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fuel burning heater

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Hi , i have a 51 plate td4 es and noticed white smoke coming from in front of the n/s/f wheel, i have since found out it has a fuel burning heater to help speed up engine temperatures on cold mornings or if the coolant temp is below a certain temperature . I believe this is controlled by the ecu but was wondering if this can be altered to operate from a timer so that it can be set to switch on say 15 minutes before i am due to go out in a morning to warm up the cab and defrost the windows ?. has anybody done this or know if it can be done and if so who sells the timers .

regards

gary

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Chances are it'll be a Webasto or Eberspacher unit, it'll probably have a sticker on it telling you what it is. All the manuals & specs are available online, so that's not too hard. You may find the timer as an optional extra from LR, if not I'm sure you'd find one on eBay as loads of people sell the bits for them.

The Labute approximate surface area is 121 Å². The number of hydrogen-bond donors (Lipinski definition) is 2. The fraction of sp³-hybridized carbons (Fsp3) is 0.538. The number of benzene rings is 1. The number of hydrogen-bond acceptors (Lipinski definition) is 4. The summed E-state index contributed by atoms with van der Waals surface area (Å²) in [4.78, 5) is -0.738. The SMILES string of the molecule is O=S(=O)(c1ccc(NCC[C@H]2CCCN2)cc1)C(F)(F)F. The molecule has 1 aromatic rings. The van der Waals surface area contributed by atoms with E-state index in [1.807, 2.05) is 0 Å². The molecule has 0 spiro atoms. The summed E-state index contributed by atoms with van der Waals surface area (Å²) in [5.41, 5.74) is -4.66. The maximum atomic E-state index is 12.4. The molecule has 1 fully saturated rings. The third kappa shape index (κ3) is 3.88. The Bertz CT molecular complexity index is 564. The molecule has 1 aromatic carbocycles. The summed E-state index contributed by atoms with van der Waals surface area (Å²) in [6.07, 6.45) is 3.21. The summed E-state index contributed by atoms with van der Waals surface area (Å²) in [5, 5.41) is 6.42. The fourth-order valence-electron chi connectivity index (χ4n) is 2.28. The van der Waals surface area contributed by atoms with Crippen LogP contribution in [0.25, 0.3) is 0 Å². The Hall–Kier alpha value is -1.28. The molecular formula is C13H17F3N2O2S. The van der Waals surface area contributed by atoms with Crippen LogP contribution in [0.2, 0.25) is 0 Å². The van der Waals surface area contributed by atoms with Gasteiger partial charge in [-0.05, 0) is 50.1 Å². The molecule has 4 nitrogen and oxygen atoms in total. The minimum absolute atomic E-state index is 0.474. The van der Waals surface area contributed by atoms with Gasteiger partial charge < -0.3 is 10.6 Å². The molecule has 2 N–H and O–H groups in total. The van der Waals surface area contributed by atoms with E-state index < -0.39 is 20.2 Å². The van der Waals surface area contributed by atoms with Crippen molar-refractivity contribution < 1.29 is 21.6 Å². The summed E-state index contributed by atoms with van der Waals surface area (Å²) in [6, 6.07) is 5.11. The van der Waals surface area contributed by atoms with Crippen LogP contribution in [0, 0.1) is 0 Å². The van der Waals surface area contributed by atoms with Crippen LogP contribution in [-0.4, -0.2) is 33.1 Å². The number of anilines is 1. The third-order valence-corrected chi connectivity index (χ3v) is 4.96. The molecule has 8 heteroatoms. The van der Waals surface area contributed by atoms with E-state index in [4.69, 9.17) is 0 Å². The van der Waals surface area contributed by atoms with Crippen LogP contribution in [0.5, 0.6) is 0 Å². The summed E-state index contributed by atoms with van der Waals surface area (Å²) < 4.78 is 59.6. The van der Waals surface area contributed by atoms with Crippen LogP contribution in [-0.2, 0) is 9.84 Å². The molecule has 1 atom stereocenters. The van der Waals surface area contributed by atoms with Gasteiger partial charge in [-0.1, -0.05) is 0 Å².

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Hi had the same thing thought omg what is that its a bit annoying as on every time you start up on it goes (is that normal) & if i move around drive to get another car out it still has to go through a shut down cycle it starts to get a bit smokey after 3 or 4 start stops plus it is burning fuel, can they be removed or shut down in any way, are they set by thermostat as mine starts up every time freebe is started i only use the freebie to take dog and me training shoooting 4-5 miles the most all farm tracks 10 mph (it does get muddy) i get to bunny warrens switch of & they get their own smoke screen plus whiiiiiiiiiiiiiiiirrrrrrrrrrrrrrrrrrrrrrrrrrrrrrrrr for 30 secs any advice

cheers viz

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It's a Webasto heater, a version of the Thermotop C IIRC. Webasto offered a timer upgrade kit for the Freelander in the early days.